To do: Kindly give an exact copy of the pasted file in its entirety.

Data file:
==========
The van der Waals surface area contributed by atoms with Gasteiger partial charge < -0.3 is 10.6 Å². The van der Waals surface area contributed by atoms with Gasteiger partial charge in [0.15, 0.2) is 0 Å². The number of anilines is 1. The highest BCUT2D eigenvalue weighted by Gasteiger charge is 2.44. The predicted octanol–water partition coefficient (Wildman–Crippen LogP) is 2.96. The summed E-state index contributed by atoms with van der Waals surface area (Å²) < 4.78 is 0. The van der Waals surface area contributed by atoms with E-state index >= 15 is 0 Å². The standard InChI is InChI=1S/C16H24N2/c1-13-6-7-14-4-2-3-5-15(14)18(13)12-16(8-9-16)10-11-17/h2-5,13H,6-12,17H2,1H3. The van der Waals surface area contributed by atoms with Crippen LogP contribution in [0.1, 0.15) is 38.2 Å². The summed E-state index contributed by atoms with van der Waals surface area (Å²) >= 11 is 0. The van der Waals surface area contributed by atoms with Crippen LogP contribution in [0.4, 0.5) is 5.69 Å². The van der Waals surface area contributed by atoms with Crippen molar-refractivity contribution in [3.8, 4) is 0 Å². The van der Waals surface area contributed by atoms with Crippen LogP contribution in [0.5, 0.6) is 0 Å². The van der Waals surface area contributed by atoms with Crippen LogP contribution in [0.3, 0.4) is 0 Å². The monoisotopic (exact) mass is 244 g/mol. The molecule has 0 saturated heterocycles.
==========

The van der Waals surface area contributed by atoms with Gasteiger partial charge < -0.3 is 10.6 Å². The van der Waals surface area contributed by atoms with Gasteiger partial charge in [0.15, 0.2) is 0 Å². The number of anilines is 1. The highest BCUT2D eigenvalue weighted by Gasteiger charge is 2.44. The predicted octanol–water partition coefficient (Wildman–Crippen LogP) is 2.96. The summed E-state index contributed by atoms with van der Waals surface area (Å²) < 4.78 is 0. The van der Waals surface area contributed by atoms with E-state index >= 15 is 0 Å². The standard InChI is InChI=1S/C16H24N2/c1-13-6-7-14-4-2-3-5-15(14)18(13)12-16(8-9-16)10-11-17/h2-5,13H,6-12,17H2,1H3. The van der Waals surface area contributed by atoms with Crippen LogP contribution in [0.1, 0.15) is 38.2 Å². The summed E-state index contributed by atoms with van der Waals surface area (Å²) >= 11 is 0. The van der Waals surface area contributed by atoms with Crippen LogP contribution in [0.4, 0.5) is 5.69 Å². The van der Waals surface area contributed by atoms with Crippen molar-refractivity contribution in [3.8, 4) is 0 Å². The van der Waals surface area contributed by atoms with Crippen LogP contribution in [0.5, 0.6) is 0 Å². The van der Waals surface area contributed by atoms with Crippen LogP contribution in [0.3, 0.4) is 0 Å². The monoisotopic (exact) mass is 244 g/mol. The molecule has 0 saturated heterocycles.